This provided a handy choke point, or as Michael Feathers calls it, a "seam". I didn't have to change multiple points in the code to instantiate a new kind of object, including passing down any dependencies needed by a UnifiedEpisodeMapper. Instead, I just replaced the internals of the RubyTapas.episode_map registry method to return a UnifiedEpisodeMapper instead. Then I checked that everything still worked.

Now I had effectively rendered the old episode mapper classes redundant. I removed them as well as their tests. With the old classes out of the way, I renamed the UnifiedEpisodeMapper to simply EpisodeMapper.

This whole process turned out to be one of the smoothest re-designs I've performed. There were few surprises, and I was able to keep the tests passing the whole time. And at no point did I feel the need fork off a special redesign branch - I did the whole thing on the master branch. I didn't actually deploy any code during the redesign process, but I easily could haveā€”even when both the new mapper and the old mappers were working in parallel. I had some performance regressions as I brought the new code up to par with the old, but at no point did I lose functionality.

I attribute this smoothness to several factors:

  1. I recognized that it was a redesign, not a refactoring.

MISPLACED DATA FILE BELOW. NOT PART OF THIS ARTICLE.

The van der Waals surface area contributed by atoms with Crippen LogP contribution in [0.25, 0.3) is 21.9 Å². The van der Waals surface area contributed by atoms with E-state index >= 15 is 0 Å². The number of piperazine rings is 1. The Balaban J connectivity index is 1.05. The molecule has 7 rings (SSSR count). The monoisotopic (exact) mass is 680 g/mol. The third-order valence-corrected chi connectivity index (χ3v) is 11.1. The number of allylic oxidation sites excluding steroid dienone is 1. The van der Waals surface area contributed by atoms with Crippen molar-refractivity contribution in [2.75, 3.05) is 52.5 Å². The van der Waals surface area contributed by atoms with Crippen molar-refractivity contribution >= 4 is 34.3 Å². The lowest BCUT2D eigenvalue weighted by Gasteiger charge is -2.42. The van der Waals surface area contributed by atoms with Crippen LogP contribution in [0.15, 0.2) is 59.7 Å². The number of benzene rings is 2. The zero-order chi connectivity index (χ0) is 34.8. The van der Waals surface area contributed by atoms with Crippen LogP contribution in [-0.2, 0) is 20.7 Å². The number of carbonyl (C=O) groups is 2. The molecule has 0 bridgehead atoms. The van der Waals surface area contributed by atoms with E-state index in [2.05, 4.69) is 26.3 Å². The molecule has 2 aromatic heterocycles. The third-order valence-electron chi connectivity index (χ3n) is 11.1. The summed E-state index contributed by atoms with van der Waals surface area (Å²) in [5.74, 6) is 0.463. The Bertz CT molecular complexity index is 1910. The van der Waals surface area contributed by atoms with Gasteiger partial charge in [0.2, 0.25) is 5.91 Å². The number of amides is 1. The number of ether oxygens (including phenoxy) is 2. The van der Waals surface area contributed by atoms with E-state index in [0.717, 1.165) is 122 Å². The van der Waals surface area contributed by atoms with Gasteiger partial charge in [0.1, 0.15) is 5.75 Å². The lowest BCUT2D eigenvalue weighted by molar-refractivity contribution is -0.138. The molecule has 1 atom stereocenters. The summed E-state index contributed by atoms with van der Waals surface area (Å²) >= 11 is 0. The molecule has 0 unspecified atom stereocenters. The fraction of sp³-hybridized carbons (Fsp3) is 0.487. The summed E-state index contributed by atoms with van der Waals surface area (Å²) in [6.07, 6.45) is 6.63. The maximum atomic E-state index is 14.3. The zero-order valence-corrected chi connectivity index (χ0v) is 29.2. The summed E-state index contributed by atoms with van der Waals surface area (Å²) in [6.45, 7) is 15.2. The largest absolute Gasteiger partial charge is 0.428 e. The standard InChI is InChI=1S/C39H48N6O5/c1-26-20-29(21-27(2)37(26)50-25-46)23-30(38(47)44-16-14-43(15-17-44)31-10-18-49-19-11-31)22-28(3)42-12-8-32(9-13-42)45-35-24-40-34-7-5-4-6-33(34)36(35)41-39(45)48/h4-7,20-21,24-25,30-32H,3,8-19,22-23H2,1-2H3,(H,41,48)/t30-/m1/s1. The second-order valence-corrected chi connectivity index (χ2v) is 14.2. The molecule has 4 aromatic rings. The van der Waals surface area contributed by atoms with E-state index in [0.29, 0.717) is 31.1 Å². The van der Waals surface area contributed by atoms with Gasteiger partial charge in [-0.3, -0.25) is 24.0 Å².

2. I had acceptance tests to give me confidence that my redesign was not breaking functionality.
  3. I built up the new code in parallel with the still-working old code. I didn't try to update the old code in-place. I accepted the temporary duplication imposed by this approach.
  4. I didn't try to make the new code have exactly the same interface as the old, or try to make it pass the same tests. This would have hampered my ability to make it a true redesign.
  5. I replaced uses of the old code with uses of the new code piecemeal, rather than going for a single "big bang" replacement.
  6. My code contained seams abstracting the instantiation and provisioning of major roles like that of "episode mapper". This made it trivial to switch to a new provider for that role.

The reason I tell you this story is not to trumpet how clever I am to have achieved this smooth redesign. There were other factors at work here besides the ones I've already mentioned, including the fact that it is a relatively small and young codebase, and I'm the only programmer on it.

Rather, I thought I'd share this tale in hopes it inspires you to tackle the parts of your projects that are slowing you down, leaking bugs and giving you a headache every time you have to think about them. With the right set of approaches it is possible to rewrite small parts of a system without throwing the whole system away, and without spending months on a divergent branch with tests permanently failing. It is also possible to structure a system to make those piecemeal redesigns easier in the future.

I hope you find some of the tactics I've presented today useful. Happy hacking!